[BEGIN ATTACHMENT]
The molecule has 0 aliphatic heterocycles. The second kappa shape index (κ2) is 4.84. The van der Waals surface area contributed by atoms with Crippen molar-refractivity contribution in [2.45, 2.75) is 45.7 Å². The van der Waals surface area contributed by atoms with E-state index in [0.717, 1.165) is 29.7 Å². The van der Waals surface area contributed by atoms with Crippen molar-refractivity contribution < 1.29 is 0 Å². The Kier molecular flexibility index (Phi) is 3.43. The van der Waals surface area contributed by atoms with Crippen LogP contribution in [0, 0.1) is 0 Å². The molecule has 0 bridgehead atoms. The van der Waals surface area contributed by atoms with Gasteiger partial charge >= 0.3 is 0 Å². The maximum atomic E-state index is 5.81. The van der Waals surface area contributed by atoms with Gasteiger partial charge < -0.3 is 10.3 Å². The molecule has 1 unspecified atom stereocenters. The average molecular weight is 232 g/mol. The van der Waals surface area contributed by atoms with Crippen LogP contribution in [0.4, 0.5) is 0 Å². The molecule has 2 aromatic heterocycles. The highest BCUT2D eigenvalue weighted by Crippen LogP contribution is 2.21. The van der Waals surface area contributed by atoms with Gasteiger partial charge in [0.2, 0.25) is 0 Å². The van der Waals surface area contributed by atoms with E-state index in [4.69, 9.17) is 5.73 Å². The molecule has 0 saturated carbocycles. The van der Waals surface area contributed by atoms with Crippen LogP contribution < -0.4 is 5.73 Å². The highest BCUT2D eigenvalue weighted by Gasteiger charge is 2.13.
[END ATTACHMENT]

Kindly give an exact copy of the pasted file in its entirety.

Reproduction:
The molecule has 0 aliphatic heterocycles. The second kappa shape index (κ2) is 4.84. The van der Waals surface area contributed by atoms with Crippen molar-refractivity contribution in [2.45, 2.75) is 45.7 Å². The van der Waals surface area contributed by atoms with E-state index in [0.717, 1.165) is 29.7 Å². The van der Waals surface area contributed by atoms with Crippen molar-refractivity contribution < 1.29 is 0 Å². The Kier molecular flexibility index (Phi) is 3.43. The van der Waals surface area contributed by atoms with Crippen LogP contribution in [0, 0.1) is 0 Å². The molecule has 0 bridgehead atoms. The van der Waals surface area contributed by atoms with Gasteiger partial charge >= 0.3 is 0 Å². The maximum atomic E-state index is 5.81. The van der Waals surface area contributed by atoms with Gasteiger partial charge < -0.3 is 10.3 Å². The molecule has 1 unspecified atom stereocenters. The average molecular weight is 232 g/mol. The van der Waals surface area contributed by atoms with Crippen LogP contribution in [0.4, 0.5) is 0 Å². The molecule has 2 aromatic heterocycles. The highest BCUT2D eigenvalue weighted by Crippen LogP contribution is 2.21. The van der Waals surface area contributed by atoms with Gasteiger partial charge in [0.2, 0.25) is 0 Å². The van der Waals surface area contributed by atoms with E-state index in [4.69, 9.17) is 5.73 Å². The molecule has 0 saturated carbocycles. The van der Waals surface area contributed by atoms with Crippen LogP contribution < -0.4 is 5.73 Å². The highest BCUT2D eigenvalue weighted by Gasteiger charge is 2.13.